Sally Potter

Joy of the Model Box

In the early weeks of rehearsal there are lines of tape on the floor of the studio which represent the layout of the design. It’s a bit like being in Dogville by Lars von Trier – surrounded by the ghosts of a 3-dimensional space. It’s one stage of a series of imaginings of how it will be… from idea to drawings to models and eventually to the set itself.

During our working process in Spain, Es often told me how she felt about model boxes. She loves them.

I shared with her how I rarely, if ever, work with models for a film. More likely it is a location, tweaked and rearranged at the last moment, a combination of the found and the constructed. If something is to be built, there will of course be technical drawings and maybe a small model, but it is not a place where a concept evolves. It is not a place where you play. I have spent many happy and sometimes weary hours traveling in minibuses with a designer in search of THE place to shoot a scene…each rejection of a location becoming part of our process of refinement of desire, a sense of gradually grounding, coming to earth. The perfect abstract vision becoming manifest in all its lovely imperfection.

Wherever is eventually chosen, it will look different on the night (or day, or at dawn) and so the relationship between setting and scene is inevitably fluid, with a strong element of improvisation. And, crucially, there is no fixed point of view. I spend hours wandering through a space, finding how to look at it, finding where to put the camera.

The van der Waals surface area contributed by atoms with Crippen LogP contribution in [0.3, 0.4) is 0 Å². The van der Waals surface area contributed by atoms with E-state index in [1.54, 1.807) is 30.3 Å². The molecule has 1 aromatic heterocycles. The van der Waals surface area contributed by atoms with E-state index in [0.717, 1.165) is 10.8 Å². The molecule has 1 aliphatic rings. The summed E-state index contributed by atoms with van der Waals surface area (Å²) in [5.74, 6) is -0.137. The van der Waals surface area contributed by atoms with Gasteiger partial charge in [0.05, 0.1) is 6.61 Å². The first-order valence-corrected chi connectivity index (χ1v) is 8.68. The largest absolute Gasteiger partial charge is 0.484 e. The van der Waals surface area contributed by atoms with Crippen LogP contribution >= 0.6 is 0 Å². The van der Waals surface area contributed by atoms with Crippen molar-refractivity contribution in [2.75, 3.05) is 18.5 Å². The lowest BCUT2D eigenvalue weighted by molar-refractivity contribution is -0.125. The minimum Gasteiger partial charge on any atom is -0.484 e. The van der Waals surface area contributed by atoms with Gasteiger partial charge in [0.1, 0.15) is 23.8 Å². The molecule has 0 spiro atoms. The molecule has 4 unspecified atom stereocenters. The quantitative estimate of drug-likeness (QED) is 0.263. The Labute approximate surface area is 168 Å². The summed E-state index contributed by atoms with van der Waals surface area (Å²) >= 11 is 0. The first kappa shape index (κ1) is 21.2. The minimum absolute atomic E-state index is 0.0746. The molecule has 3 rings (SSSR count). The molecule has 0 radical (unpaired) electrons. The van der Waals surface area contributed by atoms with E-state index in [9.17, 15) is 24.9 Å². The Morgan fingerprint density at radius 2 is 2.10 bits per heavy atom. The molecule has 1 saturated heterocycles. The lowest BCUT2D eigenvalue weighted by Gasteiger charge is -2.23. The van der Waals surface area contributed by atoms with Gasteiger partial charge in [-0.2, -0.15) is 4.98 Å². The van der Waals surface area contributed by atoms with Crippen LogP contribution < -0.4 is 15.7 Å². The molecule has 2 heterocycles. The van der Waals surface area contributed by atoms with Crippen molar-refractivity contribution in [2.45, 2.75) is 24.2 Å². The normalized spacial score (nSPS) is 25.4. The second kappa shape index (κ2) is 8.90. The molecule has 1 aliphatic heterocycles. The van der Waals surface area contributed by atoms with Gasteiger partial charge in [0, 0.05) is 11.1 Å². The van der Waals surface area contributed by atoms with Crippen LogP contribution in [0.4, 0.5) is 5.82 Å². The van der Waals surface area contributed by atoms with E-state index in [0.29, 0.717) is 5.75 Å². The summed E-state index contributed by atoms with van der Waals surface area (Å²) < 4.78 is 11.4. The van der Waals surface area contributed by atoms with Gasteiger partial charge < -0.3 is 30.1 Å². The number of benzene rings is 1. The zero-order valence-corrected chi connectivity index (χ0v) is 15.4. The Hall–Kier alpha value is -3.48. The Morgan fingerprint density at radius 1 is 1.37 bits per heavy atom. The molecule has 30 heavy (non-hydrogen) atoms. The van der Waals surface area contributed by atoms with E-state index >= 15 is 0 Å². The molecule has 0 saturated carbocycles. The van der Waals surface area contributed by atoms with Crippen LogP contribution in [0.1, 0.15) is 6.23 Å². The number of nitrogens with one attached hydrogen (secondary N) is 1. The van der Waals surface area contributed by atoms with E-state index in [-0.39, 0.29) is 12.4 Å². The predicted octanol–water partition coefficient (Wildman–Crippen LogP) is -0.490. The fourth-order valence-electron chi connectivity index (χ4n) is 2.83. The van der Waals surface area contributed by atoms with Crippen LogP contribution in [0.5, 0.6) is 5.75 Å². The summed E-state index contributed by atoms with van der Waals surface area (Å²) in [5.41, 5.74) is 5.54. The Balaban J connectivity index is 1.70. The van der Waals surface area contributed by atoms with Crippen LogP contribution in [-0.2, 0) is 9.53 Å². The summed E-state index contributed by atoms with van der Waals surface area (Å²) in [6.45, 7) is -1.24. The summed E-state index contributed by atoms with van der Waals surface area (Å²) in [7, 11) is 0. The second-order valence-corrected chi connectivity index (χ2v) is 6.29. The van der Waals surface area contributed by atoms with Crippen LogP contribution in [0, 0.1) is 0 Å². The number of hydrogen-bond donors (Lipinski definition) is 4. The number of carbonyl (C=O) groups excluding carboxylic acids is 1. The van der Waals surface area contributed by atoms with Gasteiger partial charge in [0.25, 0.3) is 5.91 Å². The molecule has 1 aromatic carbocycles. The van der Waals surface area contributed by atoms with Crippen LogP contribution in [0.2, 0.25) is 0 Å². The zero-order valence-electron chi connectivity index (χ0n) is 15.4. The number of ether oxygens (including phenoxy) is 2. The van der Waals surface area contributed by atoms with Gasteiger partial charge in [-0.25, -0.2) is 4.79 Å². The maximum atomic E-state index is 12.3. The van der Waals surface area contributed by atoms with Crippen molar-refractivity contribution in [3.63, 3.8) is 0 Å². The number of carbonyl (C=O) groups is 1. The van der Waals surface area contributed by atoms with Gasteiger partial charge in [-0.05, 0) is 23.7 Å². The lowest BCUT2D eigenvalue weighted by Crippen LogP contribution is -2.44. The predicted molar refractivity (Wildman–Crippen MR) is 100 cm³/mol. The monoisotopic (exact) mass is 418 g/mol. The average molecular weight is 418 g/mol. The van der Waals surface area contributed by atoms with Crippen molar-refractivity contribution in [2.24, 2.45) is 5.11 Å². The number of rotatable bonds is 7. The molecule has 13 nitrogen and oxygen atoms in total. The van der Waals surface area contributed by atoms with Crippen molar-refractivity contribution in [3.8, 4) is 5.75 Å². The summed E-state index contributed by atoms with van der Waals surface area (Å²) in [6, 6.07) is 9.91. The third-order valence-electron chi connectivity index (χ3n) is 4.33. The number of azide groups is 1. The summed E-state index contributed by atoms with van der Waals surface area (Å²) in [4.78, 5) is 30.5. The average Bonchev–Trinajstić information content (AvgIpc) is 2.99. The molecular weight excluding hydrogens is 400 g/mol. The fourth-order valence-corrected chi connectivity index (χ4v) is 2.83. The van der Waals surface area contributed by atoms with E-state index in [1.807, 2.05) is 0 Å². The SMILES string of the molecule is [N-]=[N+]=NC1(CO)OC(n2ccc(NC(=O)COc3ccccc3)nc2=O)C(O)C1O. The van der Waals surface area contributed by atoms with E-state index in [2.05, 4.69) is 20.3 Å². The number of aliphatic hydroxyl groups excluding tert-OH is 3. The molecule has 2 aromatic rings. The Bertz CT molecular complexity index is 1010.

The world of theatre is different. The audience is positioned on the other side of the invisible fourth wall (theatres in the round notwithstanding).

So our work at the model box, plotting and planning our universe in miniature, and all from the front, the point of view of the audience, was a new adventure for me. A necessary one, given the sheer scale of the thing and the (very) short amount of time I knew I would have to put it all together in rehearsal.

And thus, in Es’ studio, I found myself moving little model people around in a box, like a clumsy god of this tiny dolls-house world with my giant hands, grateful for the opportunity to have a dress rehearsal of sorts, an imaginary run-through in three dimensions, while Es with her now pregnant belly – another kind of house, one that had grown in tandem with our working process - clambered on chairs to manoeuvre lights from the wings.

 



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